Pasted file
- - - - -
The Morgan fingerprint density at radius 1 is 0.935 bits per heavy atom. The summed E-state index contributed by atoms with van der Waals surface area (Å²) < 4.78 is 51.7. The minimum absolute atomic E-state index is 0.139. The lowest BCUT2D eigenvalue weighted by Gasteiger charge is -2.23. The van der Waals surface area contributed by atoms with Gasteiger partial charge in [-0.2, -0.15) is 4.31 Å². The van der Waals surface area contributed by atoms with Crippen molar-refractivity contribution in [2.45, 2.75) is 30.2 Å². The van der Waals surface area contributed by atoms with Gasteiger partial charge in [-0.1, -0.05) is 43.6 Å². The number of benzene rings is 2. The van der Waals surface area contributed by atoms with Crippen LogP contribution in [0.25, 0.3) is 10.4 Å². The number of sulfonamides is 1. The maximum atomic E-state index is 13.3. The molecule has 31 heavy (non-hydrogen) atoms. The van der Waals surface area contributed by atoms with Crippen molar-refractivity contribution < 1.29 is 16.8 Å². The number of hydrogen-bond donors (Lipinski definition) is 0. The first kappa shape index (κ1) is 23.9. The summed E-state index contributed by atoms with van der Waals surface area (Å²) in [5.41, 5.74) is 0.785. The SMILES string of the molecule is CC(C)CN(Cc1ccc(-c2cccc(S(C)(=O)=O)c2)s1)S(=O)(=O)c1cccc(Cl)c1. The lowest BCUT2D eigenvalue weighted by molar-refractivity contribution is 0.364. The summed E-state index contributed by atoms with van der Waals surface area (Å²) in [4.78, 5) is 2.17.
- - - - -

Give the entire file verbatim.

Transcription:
The Morgan fingerprint density at radius 1 is 0.935 bits per heavy atom. The summed E-state index contributed by atoms with van der Waals surface area (Å²) < 4.78 is 51.7. The minimum absolute atomic E-state index is 0.139. The lowest BCUT2D eigenvalue weighted by Gasteiger charge is -2.23. The van der Waals surface area contributed by atoms with Gasteiger partial charge in [-0.2, -0.15) is 4.31 Å². The van der Waals surface area contributed by atoms with Crippen molar-refractivity contribution in [2.45, 2.75) is 30.2 Å². The van der Waals surface area contributed by atoms with Gasteiger partial charge in [-0.1, -0.05) is 43.6 Å². The number of benzene rings is 2. The van der Waals surface area contributed by atoms with Crippen LogP contribution in [0.25, 0.3) is 10.4 Å². The number of sulfonamides is 1. The maximum atomic E-state index is 13.3. The molecule has 31 heavy (non-hydrogen) atoms. The van der Waals surface area contributed by atoms with Crippen molar-refractivity contribution < 1.29 is 16.8 Å². The number of hydrogen-bond donors (Lipinski definition) is 0. The first kappa shape index (κ1) is 23.9. The summed E-state index contributed by atoms with van der Waals surface area (Å²) in [5.41, 5.74) is 0.785. The SMILES string of the molecule is CC(C)CN(Cc1ccc(-c2cccc(S(C)(=O)=O)c2)s1)S(=O)(=O)c1cccc(Cl)c1. The lowest BCUT2D eigenvalue weighted by molar-refractivity contribution is 0.364. The summed E-state index contributed by atoms with van der Waals surface area (Å²) in [4.78, 5) is 2.17.